Summer “United CHS Reads” 2021

Summer

This year’s annual “United CHS Reads” summer reading program allows students to choose which book they want to read from a list of three bestselling books selected by the Summer Reading Committee. Students can choose from We Were Liars, Fearless, or Hidden Figures: The American Dream and the Untold Story of the Black Women Who Helped Win the Space Race to read and complete their summer reading assignment.

Unlike several years ago when all of CHS read the same book, the summer reading committee wanted to build off of last year’s success by giving students different reading options.

“We hope with the options available to people that it will create more of an intrinsic drive to allow students to choose something that they would enjoy,” Mr. Kind said. “Our three selections this summer are very diverse and will hopefully span the gamut of desires for students.”

The summer reading committee tasked with selecting the summer reading books is composed of students, parents, teachers, Board of Education members, ELA supervisor Charles Kind, and administration, including Mr. Ryan Gorman and Dr. Frank Goulburn.

After discussing the different books during this year’s meeting, committee members ultimately agreed on the three previously mentioned. Although Trevor Noah’s Born a Crime was considered, it did not get enough votes to make it an official summer reading selection.

“It lost the vote because it was just too profane at times,” Mr. Kind said. “The content is amazing in terms of world literature, but the amount of cursing and inappropriateness is just too much for our district to stand behind for a summer read.”

As a student representative on the committee, senior Olivia Rozenberg participated in the book selection process.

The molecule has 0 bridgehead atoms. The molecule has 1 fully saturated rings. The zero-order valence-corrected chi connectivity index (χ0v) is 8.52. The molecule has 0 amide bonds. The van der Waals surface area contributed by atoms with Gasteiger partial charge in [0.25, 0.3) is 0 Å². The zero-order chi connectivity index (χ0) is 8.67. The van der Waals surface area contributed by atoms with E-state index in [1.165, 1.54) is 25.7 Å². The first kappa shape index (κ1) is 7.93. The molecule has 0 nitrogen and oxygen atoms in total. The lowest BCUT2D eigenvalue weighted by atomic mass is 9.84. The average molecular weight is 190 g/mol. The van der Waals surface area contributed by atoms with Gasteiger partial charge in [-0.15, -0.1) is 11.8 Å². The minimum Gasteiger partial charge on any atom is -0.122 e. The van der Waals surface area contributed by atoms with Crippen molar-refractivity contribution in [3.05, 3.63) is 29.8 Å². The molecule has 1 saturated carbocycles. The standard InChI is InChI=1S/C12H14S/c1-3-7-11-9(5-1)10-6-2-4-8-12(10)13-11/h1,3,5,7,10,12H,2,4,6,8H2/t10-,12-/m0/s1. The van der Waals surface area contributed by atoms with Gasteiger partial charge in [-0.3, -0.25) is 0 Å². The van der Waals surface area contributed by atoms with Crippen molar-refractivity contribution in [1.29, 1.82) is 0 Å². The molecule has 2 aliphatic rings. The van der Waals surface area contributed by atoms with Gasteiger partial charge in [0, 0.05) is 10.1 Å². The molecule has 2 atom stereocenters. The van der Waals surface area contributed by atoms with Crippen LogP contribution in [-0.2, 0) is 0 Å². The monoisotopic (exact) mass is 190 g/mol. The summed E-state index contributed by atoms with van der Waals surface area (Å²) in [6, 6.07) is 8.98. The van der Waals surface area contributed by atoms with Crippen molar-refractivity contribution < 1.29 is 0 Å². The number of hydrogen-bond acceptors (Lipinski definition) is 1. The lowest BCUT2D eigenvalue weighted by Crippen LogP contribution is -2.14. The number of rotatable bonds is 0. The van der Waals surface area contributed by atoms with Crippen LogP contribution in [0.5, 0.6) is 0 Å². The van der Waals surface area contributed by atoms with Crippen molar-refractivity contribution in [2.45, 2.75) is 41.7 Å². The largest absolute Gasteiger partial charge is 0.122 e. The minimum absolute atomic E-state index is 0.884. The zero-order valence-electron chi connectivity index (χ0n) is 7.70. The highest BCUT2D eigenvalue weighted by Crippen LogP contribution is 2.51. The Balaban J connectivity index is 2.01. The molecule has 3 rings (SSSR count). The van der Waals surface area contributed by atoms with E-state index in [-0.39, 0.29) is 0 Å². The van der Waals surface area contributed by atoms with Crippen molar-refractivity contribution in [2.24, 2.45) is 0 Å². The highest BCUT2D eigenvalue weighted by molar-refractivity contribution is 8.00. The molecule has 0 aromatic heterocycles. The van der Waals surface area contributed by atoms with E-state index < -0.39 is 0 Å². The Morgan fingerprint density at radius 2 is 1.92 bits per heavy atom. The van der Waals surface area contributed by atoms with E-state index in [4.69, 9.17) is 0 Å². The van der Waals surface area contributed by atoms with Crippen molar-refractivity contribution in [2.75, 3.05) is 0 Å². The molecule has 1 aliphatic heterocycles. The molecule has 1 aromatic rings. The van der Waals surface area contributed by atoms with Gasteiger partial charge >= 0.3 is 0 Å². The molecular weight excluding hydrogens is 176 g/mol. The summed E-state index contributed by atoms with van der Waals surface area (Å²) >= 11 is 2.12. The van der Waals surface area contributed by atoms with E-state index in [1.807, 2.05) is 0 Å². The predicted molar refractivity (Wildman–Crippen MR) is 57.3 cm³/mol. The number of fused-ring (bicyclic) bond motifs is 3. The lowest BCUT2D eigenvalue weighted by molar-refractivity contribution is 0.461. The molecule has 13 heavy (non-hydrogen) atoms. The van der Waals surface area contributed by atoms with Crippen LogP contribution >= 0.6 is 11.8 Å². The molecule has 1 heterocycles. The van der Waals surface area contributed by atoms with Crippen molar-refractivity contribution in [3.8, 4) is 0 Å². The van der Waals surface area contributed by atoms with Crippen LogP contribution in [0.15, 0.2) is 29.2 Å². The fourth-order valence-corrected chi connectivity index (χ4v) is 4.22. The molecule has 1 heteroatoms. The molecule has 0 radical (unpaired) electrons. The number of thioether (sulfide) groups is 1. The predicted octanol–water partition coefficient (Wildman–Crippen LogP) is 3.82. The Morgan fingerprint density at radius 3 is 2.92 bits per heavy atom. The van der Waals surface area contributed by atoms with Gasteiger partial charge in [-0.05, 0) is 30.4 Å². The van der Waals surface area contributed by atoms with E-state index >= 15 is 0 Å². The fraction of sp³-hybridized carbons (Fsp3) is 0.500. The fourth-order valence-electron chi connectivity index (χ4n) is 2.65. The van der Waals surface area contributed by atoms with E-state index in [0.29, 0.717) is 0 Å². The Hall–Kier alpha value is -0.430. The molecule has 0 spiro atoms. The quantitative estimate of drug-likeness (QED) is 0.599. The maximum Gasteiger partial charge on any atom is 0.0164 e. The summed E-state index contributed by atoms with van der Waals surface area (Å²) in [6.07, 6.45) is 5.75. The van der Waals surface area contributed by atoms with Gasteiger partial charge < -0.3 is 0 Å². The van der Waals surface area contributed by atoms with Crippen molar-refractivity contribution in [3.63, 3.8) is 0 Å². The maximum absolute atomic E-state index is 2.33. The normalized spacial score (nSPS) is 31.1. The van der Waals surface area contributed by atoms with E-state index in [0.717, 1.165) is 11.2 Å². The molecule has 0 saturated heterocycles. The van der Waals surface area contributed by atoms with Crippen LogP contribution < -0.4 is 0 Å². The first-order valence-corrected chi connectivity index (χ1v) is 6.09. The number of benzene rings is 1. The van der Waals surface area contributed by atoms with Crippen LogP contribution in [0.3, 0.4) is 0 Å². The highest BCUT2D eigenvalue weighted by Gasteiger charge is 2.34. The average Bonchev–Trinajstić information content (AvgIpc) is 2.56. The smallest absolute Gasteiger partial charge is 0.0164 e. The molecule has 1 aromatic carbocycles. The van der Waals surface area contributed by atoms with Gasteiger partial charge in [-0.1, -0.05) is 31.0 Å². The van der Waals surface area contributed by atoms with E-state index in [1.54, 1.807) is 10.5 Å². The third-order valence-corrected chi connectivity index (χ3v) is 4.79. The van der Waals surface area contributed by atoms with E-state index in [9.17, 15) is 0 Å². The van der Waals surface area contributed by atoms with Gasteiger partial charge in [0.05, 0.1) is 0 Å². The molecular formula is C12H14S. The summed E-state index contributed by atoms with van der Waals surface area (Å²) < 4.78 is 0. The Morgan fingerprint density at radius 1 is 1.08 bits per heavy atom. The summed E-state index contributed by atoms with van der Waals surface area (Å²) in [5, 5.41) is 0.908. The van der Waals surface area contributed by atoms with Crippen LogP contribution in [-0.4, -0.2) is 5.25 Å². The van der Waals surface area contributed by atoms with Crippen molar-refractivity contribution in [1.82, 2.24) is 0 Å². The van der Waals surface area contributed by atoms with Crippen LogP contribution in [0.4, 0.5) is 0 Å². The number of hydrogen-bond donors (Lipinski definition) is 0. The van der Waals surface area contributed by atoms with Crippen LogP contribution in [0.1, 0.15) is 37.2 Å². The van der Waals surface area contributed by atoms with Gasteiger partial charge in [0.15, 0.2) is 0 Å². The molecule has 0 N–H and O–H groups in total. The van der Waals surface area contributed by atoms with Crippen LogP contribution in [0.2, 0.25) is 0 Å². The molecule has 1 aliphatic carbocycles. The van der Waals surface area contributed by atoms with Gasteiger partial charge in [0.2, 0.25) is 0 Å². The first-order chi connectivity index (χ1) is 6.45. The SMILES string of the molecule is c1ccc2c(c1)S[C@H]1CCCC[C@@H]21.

“You were given three books to read, and you have about a month and half to read,” Rozenberg said. “When I read, I take notes on the pros and cons of each book and if it’s actually a good book – the language, the writing of it, and if it’s actually what high schoolers would read.”

Having read all the books, Rozenberg said she really enjoyed We Were Liars.

E. Lockhart’s We Were Liars is the only fictional option of the three. It tells about Cadence Sinclair’s childhood summers spent at the beach until an accident occurs. Featuring a surprising plot twist, We Were Liars is described as the perfect “beach read.”

Like Rozenberg, Ms. Forbes’ favorite among the three books is We Were Liars. Having read it before, Ms. Forbes said she has wanted to incorporate the text in her class.

“We Were Liars [was my favorite] because of the psychological mystery (as the psych teacher!),” Ms. Forbes said. “When we didn’t use it, I always had a goal of using it at the end of the year in psychology, which shows how much I like it!”

Eric Blehm’s Fearless shares the inspiring life story of Adam Brown who tragically lost his life while serving in Afghanistan. Brown had overcome many struggles, including addiction, to become a US Navy SEAL Team Six member. The moving biography depicts Brown’s selflessness and courage in protecting his family, faith, and country.

“Fearless is a captivating story about a young man who overcomes so much and ultimately gives his life for this country, and it is a great story,” Mr. Kind said.

The final book option, Hidden Figures: The American Dream and the Untold Story of the Black Women Who Helped Win the Space Race, provides a detailed narrative about the African-American women who helped NASA win the space race. The 2017 film Hidden Figures is based on Margot Lee Shetterly’s novel describing the triumphs and struggles of the women who overcame racism and sexism to bring new knowledge and understanding to the field of aerodynamics.

“Hidden Figures is a really interesting look at the women who helped us win the space race and what they had to overcome on a daily basis in order to do their jobs and be taken seriously,” Mr. Kind said.

Unlike last year’s hashtag assignment and identification of literary devices in each book, this year’s assignment is a double entry journal. Students will identify interesting and significant passages from their book and share their personal reactions to these passages. The summer reading assignment is due the first day of school.